I’m back on home turf and in the current time zone for today’s wildlife squares. They were snapped in the Linden Field earlier in the week during a sudden spell of dry weather. Everywhere I looked along the Windmill Hill perimeter there were grey squirrels scurrying, nibbling, delving, tail whisking, scooting up and down the big oak trees. Acorns, acorns acorns – the big autumnal stuff ‘n store imperative in action. Squirrels being kind to themselves.
Topi can be found across Africa in various local races or subspecies. They also look like Coke’s hartebeest, but are distinguished by their handsome damson coloured thigh patches – very fetching on their chestnut coats. The males are keen on showing themselves off by posing on top of termite mounds – keeping an eye on their females (usually 10-15) and showing would-be rivals that they are on the look-out.
Square Tops #4 Becky has a very special ‘square top’ this morning.
So that was two things that had never happened before: to wake up this morning to find the nation was in lockdown and then to see a red-legged partridge atop the garden shed. Well I ask you: a partridge on the old privy roof. How odd is that. Given the choice, partridge are usually ground-hugging birds, more inclined to run than fly whenever threatened. They even make their nest on the ground. In any event, I have never seen either the birds or their nests in our vicinity before.
So it struck me as an irony that just as we humans were being ordered to isolate and stay indoors, here was this bird breaking bounds, and elevating itself in order to advertise readiness for a spot of socializing. Much scanning of the field and earnest calling then ensued. It anyway gave me plenty of opportunity to take these photos. I do hope it finds a willing mate to make a nest with.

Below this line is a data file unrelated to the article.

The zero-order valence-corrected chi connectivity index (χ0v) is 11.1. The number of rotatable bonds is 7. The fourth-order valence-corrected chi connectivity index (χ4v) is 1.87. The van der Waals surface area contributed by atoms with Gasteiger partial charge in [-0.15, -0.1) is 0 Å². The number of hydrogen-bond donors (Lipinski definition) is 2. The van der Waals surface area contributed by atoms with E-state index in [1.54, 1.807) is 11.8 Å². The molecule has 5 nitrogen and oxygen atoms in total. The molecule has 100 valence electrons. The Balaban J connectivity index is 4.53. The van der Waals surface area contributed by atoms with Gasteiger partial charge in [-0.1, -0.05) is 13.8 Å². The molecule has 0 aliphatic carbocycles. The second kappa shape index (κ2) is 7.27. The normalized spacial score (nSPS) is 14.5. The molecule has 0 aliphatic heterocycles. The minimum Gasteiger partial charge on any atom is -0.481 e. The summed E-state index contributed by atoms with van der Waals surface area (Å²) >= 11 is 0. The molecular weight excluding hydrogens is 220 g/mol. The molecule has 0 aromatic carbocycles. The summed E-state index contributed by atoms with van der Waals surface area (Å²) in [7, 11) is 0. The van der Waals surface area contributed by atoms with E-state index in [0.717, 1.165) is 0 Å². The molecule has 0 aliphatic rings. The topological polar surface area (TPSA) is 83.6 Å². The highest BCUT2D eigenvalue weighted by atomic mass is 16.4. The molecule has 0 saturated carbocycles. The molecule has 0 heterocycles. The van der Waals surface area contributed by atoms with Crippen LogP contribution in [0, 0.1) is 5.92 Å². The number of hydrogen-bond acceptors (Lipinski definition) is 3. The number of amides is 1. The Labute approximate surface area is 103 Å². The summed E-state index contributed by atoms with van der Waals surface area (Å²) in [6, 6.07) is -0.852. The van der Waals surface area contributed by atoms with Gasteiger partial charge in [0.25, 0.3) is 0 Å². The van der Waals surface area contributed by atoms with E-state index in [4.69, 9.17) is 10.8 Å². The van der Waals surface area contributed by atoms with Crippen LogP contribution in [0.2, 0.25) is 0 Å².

It was hard to tear myself away from Tregwynt Mill; unexpected burst of hot September sun or no, there was a strong inclination to curl up among Welsh tweed quilts and cushions on the showroom bed. To distract myself from wool-lust I suggested we walked down to the sea. It’s not far, I tell Graham, he who too often suspects me of total map-reader-error. I was surprised when he agreed.
We followed the course of the stream that had once powered several mills in the valley. The lane was bosky, enclaves of deep and mossy shade, then sudden sprinkles of sunlight through sycamore, ash and alder. There were old walls, built in the local style of vertically laid stones wherein strap ferns and pennywort had found a root-hold.
After about half a mile we found the sign to the coastal path, and almost at once, there we were, looking down on Abermawr beach. The cove itself was sparse in humanity, and we found out why when we got down there. The pebbles were so heaped up and huge they were almost impossible to walk over. Most people were passing by, following the cliff trail that crossed at the back of the cove. We perched on some rounded rocks and tried to locate the source of the strange barking calls to seaward. And then we saw it. And it saw us. And in between sunning its face, it watched me taking its photo. Nor was it alone. Its partner (parent perhaps) was somewhere out in the bay, doubtless doing some fishing, but whenever it returned to the cove it did not seem keen to show much of itself.
And so a chance walk proved to be one of life’s blissful moments, a piece of happenstance that won’t be forgotten, sitting by a blue sea, under blue sky, dreamy warmth, blue coastline of Llyn Peninsula barely there on the sea-line, and now and then meeting the eye of a sun-bathing seal.